New Delhi, Feb. 10: Telecom operators have questioned the government’s move to sell spectrum in blocks of 1.25 megahertz, arguing that this will result in the inefficient use and hoarding of scarce radiowaves.
Mobile service providers said that globally all technologies needed spectrum in blocks of 1.40 megahertz (MHz), or 3 MHz, or 5 MHz. Operators have questioned the department of telecom (DoT) on its choice of selling radiowaves in tranches of 1.25 MHz and asked if it could give any instance of technology that used spectrum in such block sizes.
DoT officials countered that the policy to sell radiowaves in specific block sizes had been based on telecom regulator Trai’s recommendations.
“Since any bidder is expected to bid for a minimum of 4 blocks of 1.25 MHz each which comes to 5 MHz, it should not pose any problem with the rollout of technology,” officials argued.
However, operators said they would have to buy extra amounts of radiowaves because of the block size to ensure smooth quality of voice and data services.
“This not only means higher cost of operation, it also leads to hoarding of this scarce resource and inefficient use,” said an executive from a top telecom company.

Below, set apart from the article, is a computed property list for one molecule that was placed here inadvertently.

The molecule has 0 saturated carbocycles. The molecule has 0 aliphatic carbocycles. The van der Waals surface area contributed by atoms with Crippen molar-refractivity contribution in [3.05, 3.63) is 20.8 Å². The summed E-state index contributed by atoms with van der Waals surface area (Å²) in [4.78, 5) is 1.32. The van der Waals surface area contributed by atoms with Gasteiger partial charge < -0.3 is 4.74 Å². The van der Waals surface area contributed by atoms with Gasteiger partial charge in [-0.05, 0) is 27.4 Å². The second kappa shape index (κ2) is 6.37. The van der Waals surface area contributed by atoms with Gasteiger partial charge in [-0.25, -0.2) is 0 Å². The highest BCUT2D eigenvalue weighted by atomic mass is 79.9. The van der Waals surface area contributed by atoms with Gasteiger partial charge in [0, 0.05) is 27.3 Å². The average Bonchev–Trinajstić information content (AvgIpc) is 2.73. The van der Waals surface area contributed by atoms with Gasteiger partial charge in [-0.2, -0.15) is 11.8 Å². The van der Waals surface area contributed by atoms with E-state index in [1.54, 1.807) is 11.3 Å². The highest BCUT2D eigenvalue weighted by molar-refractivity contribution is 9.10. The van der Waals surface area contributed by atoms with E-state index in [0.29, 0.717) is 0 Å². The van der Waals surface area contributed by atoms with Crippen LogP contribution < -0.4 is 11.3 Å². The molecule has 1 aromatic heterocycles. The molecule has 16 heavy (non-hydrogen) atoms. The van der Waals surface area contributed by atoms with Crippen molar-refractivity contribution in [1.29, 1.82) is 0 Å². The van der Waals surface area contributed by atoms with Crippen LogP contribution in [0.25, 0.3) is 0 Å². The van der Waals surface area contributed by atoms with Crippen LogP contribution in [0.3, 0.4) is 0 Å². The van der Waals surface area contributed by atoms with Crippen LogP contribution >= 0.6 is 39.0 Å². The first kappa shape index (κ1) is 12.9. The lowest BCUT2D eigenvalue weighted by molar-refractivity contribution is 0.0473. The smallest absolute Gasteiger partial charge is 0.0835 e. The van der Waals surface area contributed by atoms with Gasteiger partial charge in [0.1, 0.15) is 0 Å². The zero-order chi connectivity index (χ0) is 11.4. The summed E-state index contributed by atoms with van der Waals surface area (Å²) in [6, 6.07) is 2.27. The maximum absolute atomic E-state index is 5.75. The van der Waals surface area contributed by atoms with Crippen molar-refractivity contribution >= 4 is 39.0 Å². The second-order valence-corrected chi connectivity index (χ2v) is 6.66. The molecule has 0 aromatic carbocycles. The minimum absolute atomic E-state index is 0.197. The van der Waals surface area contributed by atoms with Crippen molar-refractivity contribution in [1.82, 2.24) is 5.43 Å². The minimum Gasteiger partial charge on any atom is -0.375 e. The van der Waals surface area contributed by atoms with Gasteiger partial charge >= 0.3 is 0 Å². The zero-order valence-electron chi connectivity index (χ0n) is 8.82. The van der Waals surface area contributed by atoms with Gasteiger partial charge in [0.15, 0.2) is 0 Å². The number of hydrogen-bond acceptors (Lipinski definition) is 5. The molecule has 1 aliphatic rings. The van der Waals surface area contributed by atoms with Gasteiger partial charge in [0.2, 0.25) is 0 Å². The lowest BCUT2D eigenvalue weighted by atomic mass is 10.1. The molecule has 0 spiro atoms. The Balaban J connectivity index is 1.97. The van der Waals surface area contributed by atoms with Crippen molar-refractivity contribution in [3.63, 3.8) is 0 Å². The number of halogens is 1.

To reach higher efficiency levels, operators will require more base stations and advanced technology, both adding to costs.
While the government is unlikely to change the block specification for the current auction which starts on March 11, the next round of spectrum sale that may take place before 2016 may have a different block size.
The government is holding sale of spectrum in 1800, 900 and 800 MHz bands, under which operators have to bid for radiowaves in blocks of 1.25 MHz. In 2010, the 3G spectrum auction was sold in blocks of 5 MHz. Earlier, mobile operators were given 4.4 MHz of start-up spectrum free with licences to start operations.
In the November 2011 auction, the government sold spectrum in blocks of 1.25 MHz.
As it is operators need higher amount of spectrum to cut costs. Analysts said congestion of spectrum meant costs are higher on other counts such as investment in towers, which increases an operator’s overall expenditure.